Driving the Apache Trail was high on our list of must-do Arizona activities. This twisty hairpin road, billed as “best scenic drive in Arizona” was originally a stagecoach route called the Tonto Wagon Trail. You tend to think of things like stagecoaches when you’re in southern Arizona; it is a state that straddles the past and the present. I’m trying to imagine the fortitude required to be on a stagecoach under any circumstances, but bumping along over a narrow rutted mountain road, roasting in my muslin dress and bonnet, hanging on to a child or two and hoping those spindly wooden wagon wheels are up to the task is beyond my scope.
We were lucky to find a campsite at the very popular Lost Dutchman State Park near Apache Junction; a last-minute cancellation of 4 nights that we gratefully snapped up. Our preferred method of travel – poke along as we like, with detours along the way – does not work well in most parts of the United States and probably not in Canada, either. Campsites in state and national parks are booked months in advance and unless you are willing to play the last-minute game, hoping for cancellations – you are out of luck.
We scored a beautiful spot, with a view of Superstition Mountain.
Lost Dutchman State Park is filled with hiking trails, but unfortunately for us, weather was not on our side. We had a day and a half of significant rainfall and high winds, so we fit in short walks between rain and dug in with our books.
One night there was a forecast of thunderstorms, but aside from a few half-hearted claps, that never materialized. I LOVE a good thunderstorm; something that is quite rare on the west coast.
Apache Junction has a number of wild west tourist attractions, including a reconstructed ghost town, which did not appeal to us.
We saw this sign on a restaurant called The Hitching Post, not far from our campground. At first I thought it was a cheeky anti-Wall statement, but now I’m not so sure – it’s up to interpretation.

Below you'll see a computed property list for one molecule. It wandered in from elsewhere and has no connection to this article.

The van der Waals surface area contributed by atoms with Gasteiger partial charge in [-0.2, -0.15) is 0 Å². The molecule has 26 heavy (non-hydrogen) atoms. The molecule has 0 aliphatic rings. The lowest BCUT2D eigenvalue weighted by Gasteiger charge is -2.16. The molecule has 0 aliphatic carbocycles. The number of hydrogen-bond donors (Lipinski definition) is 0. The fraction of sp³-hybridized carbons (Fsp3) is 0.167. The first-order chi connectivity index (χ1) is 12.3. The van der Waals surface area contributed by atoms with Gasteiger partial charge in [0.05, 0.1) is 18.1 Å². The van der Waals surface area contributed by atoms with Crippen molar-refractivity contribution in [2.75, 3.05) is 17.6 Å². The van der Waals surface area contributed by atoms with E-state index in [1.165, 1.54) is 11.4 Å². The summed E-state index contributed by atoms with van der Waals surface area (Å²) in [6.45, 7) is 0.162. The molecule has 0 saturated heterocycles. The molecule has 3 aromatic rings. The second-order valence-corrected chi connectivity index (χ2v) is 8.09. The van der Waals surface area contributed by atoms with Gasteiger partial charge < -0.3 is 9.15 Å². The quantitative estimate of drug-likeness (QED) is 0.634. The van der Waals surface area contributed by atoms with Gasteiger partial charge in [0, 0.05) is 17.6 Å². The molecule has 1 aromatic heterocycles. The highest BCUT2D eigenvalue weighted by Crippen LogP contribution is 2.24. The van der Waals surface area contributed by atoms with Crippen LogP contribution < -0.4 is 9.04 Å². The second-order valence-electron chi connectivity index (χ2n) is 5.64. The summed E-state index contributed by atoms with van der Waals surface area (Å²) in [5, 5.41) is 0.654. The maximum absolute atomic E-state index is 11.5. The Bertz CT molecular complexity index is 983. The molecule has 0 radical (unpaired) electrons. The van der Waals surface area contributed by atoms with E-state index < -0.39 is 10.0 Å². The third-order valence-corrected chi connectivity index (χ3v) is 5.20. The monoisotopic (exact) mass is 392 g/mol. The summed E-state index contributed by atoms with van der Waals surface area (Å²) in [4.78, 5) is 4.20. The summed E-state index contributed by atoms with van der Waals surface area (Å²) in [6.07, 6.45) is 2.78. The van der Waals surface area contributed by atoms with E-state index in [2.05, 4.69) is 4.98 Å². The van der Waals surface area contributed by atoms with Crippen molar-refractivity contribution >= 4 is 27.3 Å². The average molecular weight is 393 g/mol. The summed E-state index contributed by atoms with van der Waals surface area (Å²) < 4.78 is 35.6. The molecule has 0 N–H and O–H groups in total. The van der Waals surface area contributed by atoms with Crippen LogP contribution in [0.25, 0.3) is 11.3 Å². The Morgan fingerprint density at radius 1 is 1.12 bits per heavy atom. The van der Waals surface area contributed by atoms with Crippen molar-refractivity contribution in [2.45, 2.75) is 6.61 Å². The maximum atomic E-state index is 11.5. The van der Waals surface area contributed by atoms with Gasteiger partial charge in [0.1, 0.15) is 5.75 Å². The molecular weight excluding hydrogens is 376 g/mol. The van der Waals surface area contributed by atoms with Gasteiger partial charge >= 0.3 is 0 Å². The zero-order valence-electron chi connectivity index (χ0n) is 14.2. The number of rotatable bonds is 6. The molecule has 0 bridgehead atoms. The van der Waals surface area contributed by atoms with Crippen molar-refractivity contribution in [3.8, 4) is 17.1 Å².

So, back to our reason for being here – The Apache Trail. On our last day, the rain had finally stopped and it dawned clear and bright. Since we were warned there were a number of washes and dips on the road that were subject to flash floods, we wondered if we might encounter difficulties. The ranger seemed concerned; with a scrunched-up face and a worried comment about cars floating if there was more than four inches of water on the tires, we weren’t reassured. She also wondered about the state of the dirt road after so much rain, which “tends to turn to muck, and you might need a 4WD. It is up to your discretion.”
It hadn’t helped that in my research, I came upon a reference to The Apache Trail on dangerous roads.org that described the road as being: “a true test of your vehicle as the road abounds in twists and turns with wheels sometimes hanging above the precipice.”
What??? Wheels hanging over the precipice? Car floating away in four inches of water?
No, we chose to listen to this lofty description, written in Literary Digest, Nov. 18, 1916:
“No traveler to or from California should miss the marvellous trip over the Apache Trail. This magic pathway, which up to a few years ago could be explored only by the hardiest adventurer, now lies open to the casual visitor….
The beginning of The Apache Trail, also known as Hwy. 88. So far, so good.
A little further along and we reach the first stop – Tortilla Flat. The manager of the restaurant (“we’re not open yet“) was also unhelpful about the state of the road after the rain. “I don’t know, I never go that way. ”
Well, we were still on pavement and that water was no more than a couple of inches deep, so we carried on. If we had to turn around at some point, we would do that.